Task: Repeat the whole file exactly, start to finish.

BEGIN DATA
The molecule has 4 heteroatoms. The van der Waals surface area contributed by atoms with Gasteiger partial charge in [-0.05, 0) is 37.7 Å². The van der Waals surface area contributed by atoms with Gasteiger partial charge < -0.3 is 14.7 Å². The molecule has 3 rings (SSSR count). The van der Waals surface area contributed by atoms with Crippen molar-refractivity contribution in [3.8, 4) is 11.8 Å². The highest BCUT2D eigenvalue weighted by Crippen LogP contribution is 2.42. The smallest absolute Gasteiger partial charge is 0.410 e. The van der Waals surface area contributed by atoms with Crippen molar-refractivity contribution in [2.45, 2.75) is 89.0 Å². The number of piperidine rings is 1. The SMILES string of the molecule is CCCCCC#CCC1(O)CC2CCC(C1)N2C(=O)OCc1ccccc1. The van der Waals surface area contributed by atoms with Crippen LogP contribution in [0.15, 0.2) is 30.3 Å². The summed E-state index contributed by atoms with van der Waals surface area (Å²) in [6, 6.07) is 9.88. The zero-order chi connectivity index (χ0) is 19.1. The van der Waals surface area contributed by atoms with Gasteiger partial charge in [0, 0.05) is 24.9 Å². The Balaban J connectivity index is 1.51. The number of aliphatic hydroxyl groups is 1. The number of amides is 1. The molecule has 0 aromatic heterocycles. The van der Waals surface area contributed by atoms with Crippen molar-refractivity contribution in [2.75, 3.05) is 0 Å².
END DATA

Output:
The molecule has 4 heteroatoms. The van der Waals surface area contributed by atoms with Gasteiger partial charge in [-0.05, 0) is 37.7 Å². The van der Waals surface area contributed by atoms with Gasteiger partial charge < -0.3 is 14.7 Å². The molecule has 3 rings (SSSR count). The van der Waals surface area contributed by atoms with Crippen molar-refractivity contribution in [3.8, 4) is 11.8 Å². The highest BCUT2D eigenvalue weighted by Crippen LogP contribution is 2.42. The smallest absolute Gasteiger partial charge is 0.410 e. The van der Waals surface area contributed by atoms with Crippen molar-refractivity contribution in [2.45, 2.75) is 89.0 Å². The number of piperidine rings is 1. The SMILES string of the molecule is CCCCCC#CCC1(O)CC2CCC(C1)N2C(=O)OCc1ccccc1. The van der Waals surface area contributed by atoms with Crippen LogP contribution in [0.15, 0.2) is 30.3 Å². The summed E-state index contributed by atoms with van der Waals surface area (Å²) in [6, 6.07) is 9.88. The zero-order chi connectivity index (χ0) is 19.1. The van der Waals surface area contributed by atoms with Gasteiger partial charge in [0, 0.05) is 24.9 Å². The Balaban J connectivity index is 1.51. The number of aliphatic hydroxyl groups is 1. The number of amides is 1. The molecule has 0 aromatic heterocycles. The van der Waals surface area contributed by atoms with Crippen molar-refractivity contribution in [2.75, 3.05) is 0 Å².